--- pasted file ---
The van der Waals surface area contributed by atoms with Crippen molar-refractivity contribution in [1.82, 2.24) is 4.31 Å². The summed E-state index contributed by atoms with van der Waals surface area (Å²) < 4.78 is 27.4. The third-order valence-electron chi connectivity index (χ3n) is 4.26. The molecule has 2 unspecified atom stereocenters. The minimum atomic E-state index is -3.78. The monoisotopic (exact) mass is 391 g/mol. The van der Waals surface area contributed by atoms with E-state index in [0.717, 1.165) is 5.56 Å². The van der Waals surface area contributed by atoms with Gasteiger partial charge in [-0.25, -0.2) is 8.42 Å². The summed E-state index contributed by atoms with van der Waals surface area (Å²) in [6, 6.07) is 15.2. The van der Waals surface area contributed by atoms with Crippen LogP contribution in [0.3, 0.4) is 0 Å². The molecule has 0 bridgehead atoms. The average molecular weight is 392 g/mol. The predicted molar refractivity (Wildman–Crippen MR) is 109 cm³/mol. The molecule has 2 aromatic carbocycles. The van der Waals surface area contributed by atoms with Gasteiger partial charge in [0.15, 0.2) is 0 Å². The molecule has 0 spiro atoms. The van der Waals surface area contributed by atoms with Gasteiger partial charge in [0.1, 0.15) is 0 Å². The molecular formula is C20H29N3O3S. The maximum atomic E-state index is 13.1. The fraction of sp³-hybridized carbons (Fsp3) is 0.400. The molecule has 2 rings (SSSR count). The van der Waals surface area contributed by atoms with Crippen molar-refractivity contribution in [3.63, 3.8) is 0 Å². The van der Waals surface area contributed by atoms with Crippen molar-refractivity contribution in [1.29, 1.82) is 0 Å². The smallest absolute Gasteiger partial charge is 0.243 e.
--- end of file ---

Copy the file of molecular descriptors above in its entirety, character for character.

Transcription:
The van der Waals surface area contributed by atoms with Crippen molar-refractivity contribution in [1.82, 2.24) is 4.31 Å². The summed E-state index contributed by atoms with van der Waals surface area (Å²) < 4.78 is 27.4. The third-order valence-electron chi connectivity index (χ3n) is 4.26. The molecule has 2 unspecified atom stereocenters. The minimum atomic E-state index is -3.78. The monoisotopic (exact) mass is 391 g/mol. The van der Waals surface area contributed by atoms with E-state index in [0.717, 1.165) is 5.56 Å². The van der Waals surface area contributed by atoms with Gasteiger partial charge in [-0.25, -0.2) is 8.42 Å². The summed E-state index contributed by atoms with van der Waals surface area (Å²) in [6, 6.07) is 15.2. The van der Waals surface area contributed by atoms with Crippen LogP contribution in [0.3, 0.4) is 0 Å². The molecule has 0 bridgehead atoms. The average molecular weight is 392 g/mol. The predicted molar refractivity (Wildman–Crippen MR) is 109 cm³/mol. The molecule has 2 aromatic carbocycles. The van der Waals surface area contributed by atoms with Gasteiger partial charge in [0.15, 0.2) is 0 Å². The molecule has 0 spiro atoms. The van der Waals surface area contributed by atoms with Gasteiger partial charge in [0.1, 0.15) is 0 Å². The molecular formula is C20H29N3O3S. The maximum atomic E-state index is 13.1. The fraction of sp³-hybridized carbons (Fsp3) is 0.400. The molecule has 2 rings (SSSR count). The van der Waals surface area contributed by atoms with Crippen molar-refractivity contribution in [3.63, 3.8) is 0 Å². The van der Waals surface area contributed by atoms with Crippen molar-refractivity contribution in [1.29, 1.82) is 0 Å². The smallest absolute Gasteiger partial charge is 0.243 e.